It’s going to take all of us, from VC’s to techies to recruiters. And it’s not going to be easy; we will have to change the way many people think about traditional career paths and how they look at technology as a part of everyday life, not to mention the way we educate our youth. But if we don’t do this, all of us are out of luck. After all, technology has become the universal language, and we’re all in this together.
*All data and/or statistics used in this post have been pulled from the Center for an Urban Future’s article entitled New Tech City published in May, 2012.
By: Andy Dalton, Recruiter at Workbridge San Francisco
Anyone who has ever struggled with watching their grandmother try out her new iPhone or spent an hour helping one of their friends set up a new social media account knows that usability is everything. An easy-to-use, negotiable interface can be the difference between a product that is wildly successful and one that never makes it off the ground. People don’t want to have to fumble through their applications. They want an experience that is both intuitive and fluid.
It seems that some startup founders have forgotten the importance of usability, and, in doing so, will lose touch with their user base. Sure, they need the “rock star” engineers who will create the bare bones of the product and make it functional, but that’s just the beginning. Who will make it usable? How can they mold it in a way that will be attractive to tech-savy teenagers, your grandmother, and everyone in between?
I connected with Kai Brunner, a talented UX Designer we recently represented, and he gave me a lot of insight into the importance of usability and his own views on design. He believes, “the best UX design takes root in architecture, to where form following function can become inspired design credo.” He went on to say, “too often startup founders bring the practice of UX design late into the development process and use it as a blunt tool to fix usability issues that were long introduced by non-designers.” Like Kai, I too see the problem in waiting until after your product has launched to focus on user experience design. Usability should be emphasized from an application’s conception, and should be a top priority of management.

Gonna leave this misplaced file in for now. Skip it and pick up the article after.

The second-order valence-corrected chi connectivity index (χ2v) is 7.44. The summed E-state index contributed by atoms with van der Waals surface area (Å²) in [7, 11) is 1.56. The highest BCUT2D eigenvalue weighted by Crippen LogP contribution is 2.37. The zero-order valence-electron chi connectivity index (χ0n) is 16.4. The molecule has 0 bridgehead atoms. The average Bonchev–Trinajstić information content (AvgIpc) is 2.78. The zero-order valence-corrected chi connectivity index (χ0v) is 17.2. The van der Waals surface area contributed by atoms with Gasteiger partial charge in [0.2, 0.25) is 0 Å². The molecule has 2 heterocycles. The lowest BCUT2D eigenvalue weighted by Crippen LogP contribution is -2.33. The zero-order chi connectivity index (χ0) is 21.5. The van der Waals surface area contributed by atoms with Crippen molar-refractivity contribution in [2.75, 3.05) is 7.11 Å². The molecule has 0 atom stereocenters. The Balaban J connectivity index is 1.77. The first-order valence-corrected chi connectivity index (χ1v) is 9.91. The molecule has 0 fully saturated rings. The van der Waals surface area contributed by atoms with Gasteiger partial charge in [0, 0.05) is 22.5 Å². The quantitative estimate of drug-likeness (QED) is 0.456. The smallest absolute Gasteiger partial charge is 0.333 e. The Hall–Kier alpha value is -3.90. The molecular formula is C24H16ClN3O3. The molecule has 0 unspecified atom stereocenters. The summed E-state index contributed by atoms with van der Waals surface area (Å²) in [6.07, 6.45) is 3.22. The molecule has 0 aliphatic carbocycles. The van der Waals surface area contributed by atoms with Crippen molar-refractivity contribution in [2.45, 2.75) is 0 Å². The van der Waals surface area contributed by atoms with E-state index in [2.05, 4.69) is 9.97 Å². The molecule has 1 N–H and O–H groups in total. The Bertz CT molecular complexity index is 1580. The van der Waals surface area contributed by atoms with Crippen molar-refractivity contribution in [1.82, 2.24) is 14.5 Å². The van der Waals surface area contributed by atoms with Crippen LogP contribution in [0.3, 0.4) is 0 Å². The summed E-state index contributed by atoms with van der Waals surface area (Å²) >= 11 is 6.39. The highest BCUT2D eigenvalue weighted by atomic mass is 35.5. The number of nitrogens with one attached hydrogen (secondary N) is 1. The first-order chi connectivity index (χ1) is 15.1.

Even the most useful application will not succeed if it is not designed in a way that makes sense to its users. People use technology because of its efficiency and its ability to save them time. For companies this provides an interesting challenge. How do you make a complex application simple to use? In order to do this, you will need to hire a design team that places on emphasis on usability and understands the importance of simplicity. Kai weighed in on this issue stating, “simplifying a process that is inherently complex means to clarify and organize multiple steps into the perception of them being easy and simple to complete.” Here, he touches on the essence of strong UX design and what it takes to truly engage with your users.
Usability boils down to simplicity. How can an application be stripped down to its essence and designed in a way that is most logical and intuitive for its users? This requires careful analysis of what it is about the product that needs to be showcased and an evaluation of how to guide users through the process so they can get the most out of the application. If you wait until it’s too late to hire a strong UX team, you’ll be stuck with a product that works, but is inaccessible. One good designer can mean the difference between a good idea and a great idea.